The term love (agape) means that we, like God (cf. Romans 5:6-8), seek the saving interests of others. “Love in this epistle means an unselfish devotion to the welfare of the brother. . . not primarily emotional but spiritual” (Fred L. Fisher, The Biblical Expositor, Vol. 3, Grand Rapids: Baker, 1960, p. 442).
The opposite of love is hate. The late brother Guy N. Woods wrote:
“The word hate (miseo) here does not indicate the degree, but merely the fact of such a disposition. When it exists in any degree, he who manifests it is yet in the darkness. Let him who holds malice in his heart against a brother in Christ recognize his position and see the folly of pretension which his conduct belies. He deceives no one by his allegation” (A Commentary on the New Testament Epistles, Vol.7, Nashville: Gospel Advocate, 1987, pp. 229-30).
We may profess love, but our actions will tell the story. The seriousness of hate is, in part, because those infected with malicious hearts do not acknowledge it (2:11); it leads to spiritual ruin. For this reason, we must examine our lives in light of the Scriptures, not on the basis of our feelings or pretensions. A Christian must be Christ-like. He must live with redemptive concern for his brethren.
In 1 John 2:1-11, the apostle outlines three tests of fellowship with God: keeping God’s commandments, exemplifying Christ in our lives, and loving the brethren. Now, in verses 12-17, John focuses our attention on another test: separating ourselves from worldly standards of living.
Since we are saved, we ought to be separated. The world lives according to the principles of the lust of the flesh, the lust of the eyes, and the pride of life (2:16). These standards are nigh unto passing away (i.e., they are temporary, earthly, and lead to destruction).
Verses 12-14 are foundational to verses 15-17. John first makes a direct appeal. He does not intend — by the affirmation of verse 11 — for the readers to think they are in darkness. But his encouraging words (vv. 12-14) do not nullify the need for caution (vv. 15-17).
So, John acknowledges that his readers’ sins are forgiven (2:12); they know Christ (2:13-14); they overcome the evil one (2:13); they know the Father (2:13); they are strong (2:14); they have the Word of God in them (2:14). But their fellowship with God should not lead to carelessness. They must maintain separation from the world.
John calls for vigilance: “Love not the world” (2:15). In these three verses (2:15-17), John uses the expression “the world” six times. As Leon Morris observes, “He draws attention to the world as something that could become of absorbing interest” (“1 John,” The New Bible Commentary: Revised, Donald Guthrie, et al., Eds., Grand Rapids: Eerdmans, 1970, p. 1264).
“Worldly love,” from which we must abstain, is incompatible with the love of the Father (2:15c). To “love the world” is to have a fixation on the temporal, rather than theeternal. It involves a concentration to “pamper the appetite, to please the eye, or to promote pride in living” (Barnes’ Notes on the New Testament: Complete and Unabridged in One Volume, Grand Rapids: Kregel, 1962, p. 1475).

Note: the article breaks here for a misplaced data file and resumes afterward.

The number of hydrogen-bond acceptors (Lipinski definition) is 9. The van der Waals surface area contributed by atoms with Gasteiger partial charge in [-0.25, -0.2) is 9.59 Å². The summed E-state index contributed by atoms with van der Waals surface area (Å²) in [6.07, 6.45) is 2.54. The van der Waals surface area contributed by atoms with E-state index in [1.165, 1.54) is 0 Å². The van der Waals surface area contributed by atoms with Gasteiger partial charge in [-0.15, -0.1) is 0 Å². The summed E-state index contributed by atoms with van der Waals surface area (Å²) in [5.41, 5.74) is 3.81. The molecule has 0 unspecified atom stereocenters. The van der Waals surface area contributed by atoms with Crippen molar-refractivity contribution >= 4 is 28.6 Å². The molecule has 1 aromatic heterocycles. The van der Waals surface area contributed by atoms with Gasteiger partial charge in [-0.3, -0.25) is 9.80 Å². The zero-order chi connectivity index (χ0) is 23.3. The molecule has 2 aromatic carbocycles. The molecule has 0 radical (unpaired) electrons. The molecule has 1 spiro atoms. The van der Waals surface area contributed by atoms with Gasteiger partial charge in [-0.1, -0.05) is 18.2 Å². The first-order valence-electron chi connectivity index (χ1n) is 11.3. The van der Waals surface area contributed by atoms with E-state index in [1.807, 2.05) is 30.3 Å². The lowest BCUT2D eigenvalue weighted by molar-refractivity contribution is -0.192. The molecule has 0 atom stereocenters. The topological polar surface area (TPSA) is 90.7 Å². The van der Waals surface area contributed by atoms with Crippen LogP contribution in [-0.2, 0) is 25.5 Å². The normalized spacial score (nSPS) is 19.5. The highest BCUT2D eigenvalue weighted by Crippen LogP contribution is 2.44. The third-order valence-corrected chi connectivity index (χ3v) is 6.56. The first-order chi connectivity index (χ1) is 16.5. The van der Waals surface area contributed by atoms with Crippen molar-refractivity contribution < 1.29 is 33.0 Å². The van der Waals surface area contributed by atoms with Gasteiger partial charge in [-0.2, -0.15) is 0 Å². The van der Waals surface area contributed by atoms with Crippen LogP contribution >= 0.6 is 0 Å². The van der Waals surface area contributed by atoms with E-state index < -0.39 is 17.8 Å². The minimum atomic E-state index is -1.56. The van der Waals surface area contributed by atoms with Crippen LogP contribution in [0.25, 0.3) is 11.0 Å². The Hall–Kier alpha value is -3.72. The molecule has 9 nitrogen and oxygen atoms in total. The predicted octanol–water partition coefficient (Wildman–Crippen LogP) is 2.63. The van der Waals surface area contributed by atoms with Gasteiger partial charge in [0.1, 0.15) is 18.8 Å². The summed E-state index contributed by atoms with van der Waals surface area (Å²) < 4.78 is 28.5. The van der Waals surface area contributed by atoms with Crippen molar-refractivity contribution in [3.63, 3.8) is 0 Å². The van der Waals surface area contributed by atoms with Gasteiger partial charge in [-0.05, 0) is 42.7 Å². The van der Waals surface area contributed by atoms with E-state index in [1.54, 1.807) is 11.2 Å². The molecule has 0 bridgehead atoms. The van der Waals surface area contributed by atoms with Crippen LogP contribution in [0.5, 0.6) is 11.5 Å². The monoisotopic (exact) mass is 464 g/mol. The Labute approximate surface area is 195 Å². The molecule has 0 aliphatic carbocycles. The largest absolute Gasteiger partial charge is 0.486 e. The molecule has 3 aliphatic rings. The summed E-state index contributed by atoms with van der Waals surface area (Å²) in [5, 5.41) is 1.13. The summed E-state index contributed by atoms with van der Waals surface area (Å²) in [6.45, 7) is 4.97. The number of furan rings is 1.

The “opportunity” to live according to such standards is temporary. The alternative — to love God and things that are eternal — brings eternal rewards (2:17). Thus, John cautions that we be separate from the world that we may be in fellowship with God —now and in eternity.
Fellowship maintenance, for our part, means that we must walk in light, confess our sins, keep His commandments, exemplify Christ, love the brethren, and love not the world.
In 2:18-29, John discusses the need for Christians to adhere to the truth, and reject error. He writes, “And as for you, let that abide in you which ye heard from the beginning” (2:24). Similarly Paul writes, “As therefore ye received Christ Jesus the Lord, so walk in him, rooted and builded up in him, and established in your faith, even as ye were taught, abounding in thanksgiving” (Colossians 2:6-7; emphasis added).
John outlines the reasons they should “let that abide in you which ye heard from the beginning” (2:24). What they had been taught was from Him (2:27). Since this was divine revelation, it was all-sufficient (2:27; cf. 2 Timothy 3:16-17). Because it was from God, it was true (2:27).
Therefore, “If that which ye heard from the beginning abide in you, ye also shall abide in the Son, and in the Father” (2:24). Consequently, those in fellowship (i.e., abiding) with the Father and Son are those who will receive the promise of eternal life (2:25). They must, in order to be saved, remain in the truth (cf. 2 John 9).
False doctrine can “lead astray” (2:26); it endangers the prospect of life eternal (2:25). The readers were taught that there would be opposition to Christ that could distract Christians and distort Christianity (i.e., antichrist; 2:18). John did not prophesy, though, about one sinister person who is supposed to appear shortly before the Lord’s second coming. The apostle said that there were, at that time, “many antichrists” (2:18).
The New Testament revealed the fact that wide-spread apostasy would exist (cf. 2
Thessalonians 2:1ff; 1 Timothy 4:1-3). And John says that opposition to Christ comes in many ways. For instance, some deny that Jesus is the Christ (2:22), while others deny that Jesus the Christ came in the flesh (4:2-3). Like our Lord (cf. Matthew 7:15), John calls their attention to the reality of false prophets (2:18; 4:1). Herein is another test of fellowship with God — abiding in the truth — which is holding on to inspired teaching and rejecting error. These things are written that you might know that you have eternal life (5:13).
The second chapter concludes, “[E]very one also that doeth righteousness is begotten of him.” Fellowship with God is being in the family of God.